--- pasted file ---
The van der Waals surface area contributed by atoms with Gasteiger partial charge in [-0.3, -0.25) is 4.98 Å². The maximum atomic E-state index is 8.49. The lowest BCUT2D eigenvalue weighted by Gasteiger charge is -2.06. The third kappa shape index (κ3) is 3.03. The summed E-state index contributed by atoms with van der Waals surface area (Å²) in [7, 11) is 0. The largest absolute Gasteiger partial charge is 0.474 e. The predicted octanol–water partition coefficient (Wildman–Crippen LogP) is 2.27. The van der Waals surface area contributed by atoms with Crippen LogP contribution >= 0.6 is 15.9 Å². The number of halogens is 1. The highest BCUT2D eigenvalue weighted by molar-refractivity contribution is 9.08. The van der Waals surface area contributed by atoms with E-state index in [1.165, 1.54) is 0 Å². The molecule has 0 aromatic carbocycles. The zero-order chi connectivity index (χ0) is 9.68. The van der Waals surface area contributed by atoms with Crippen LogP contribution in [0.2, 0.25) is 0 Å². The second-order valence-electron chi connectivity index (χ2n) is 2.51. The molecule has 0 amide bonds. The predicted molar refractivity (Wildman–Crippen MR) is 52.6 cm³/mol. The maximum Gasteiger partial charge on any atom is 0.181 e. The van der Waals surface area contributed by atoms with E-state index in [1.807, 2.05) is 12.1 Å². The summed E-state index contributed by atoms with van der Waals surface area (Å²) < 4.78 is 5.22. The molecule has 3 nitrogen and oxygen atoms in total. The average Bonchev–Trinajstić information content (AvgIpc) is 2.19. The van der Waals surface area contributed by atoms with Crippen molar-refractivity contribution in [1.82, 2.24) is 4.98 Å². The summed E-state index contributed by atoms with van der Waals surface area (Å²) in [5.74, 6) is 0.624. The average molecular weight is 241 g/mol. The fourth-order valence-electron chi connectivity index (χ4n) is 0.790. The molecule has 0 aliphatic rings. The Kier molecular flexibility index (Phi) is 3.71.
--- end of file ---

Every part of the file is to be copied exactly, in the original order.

The van der Waals surface area contributed by atoms with Gasteiger partial charge in [-0.3, -0.25) is 4.98 Å². The maximum atomic E-state index is 8.49. The lowest BCUT2D eigenvalue weighted by Gasteiger charge is -2.06. The third kappa shape index (κ3) is 3.03. The summed E-state index contributed by atoms with van der Waals surface area (Å²) in [7, 11) is 0. The largest absolute Gasteiger partial charge is 0.474 e. The predicted octanol–water partition coefficient (Wildman–Crippen LogP) is 2.27. The van der Waals surface area contributed by atoms with Crippen LogP contribution >= 0.6 is 15.9 Å². The number of halogens is 1. The highest BCUT2D eigenvalue weighted by molar-refractivity contribution is 9.08. The van der Waals surface area contributed by atoms with E-state index in [1.165, 1.54) is 0 Å². The molecule has 0 aromatic carbocycles. The zero-order chi connectivity index (χ0) is 9.68. The van der Waals surface area contributed by atoms with Crippen LogP contribution in [0.2, 0.25) is 0 Å². The second-order valence-electron chi connectivity index (χ2n) is 2.51. The molecule has 0 amide bonds. The predicted molar refractivity (Wildman–Crippen MR) is 52.6 cm³/mol. The maximum Gasteiger partial charge on any atom is 0.181 e. The van der Waals surface area contributed by atoms with E-state index in [1.807, 2.05) is 12.1 Å². The summed E-state index contributed by atoms with van der Waals surface area (Å²) < 4.78 is 5.22. The molecule has 3 nitrogen and oxygen atoms in total. The average Bonchev–Trinajstić information content (AvgIpc) is 2.19. The van der Waals surface area contributed by atoms with Crippen molar-refractivity contribution in [1.82, 2.24) is 4.98 Å². The summed E-state index contributed by atoms with van der Waals surface area (Å²) in [5.74, 6) is 0.624. The average molecular weight is 241 g/mol. The fourth-order valence-electron chi connectivity index (χ4n) is 0.790. The molecule has 0 aliphatic rings. The Kier molecular flexibility index (Phi) is 3.71.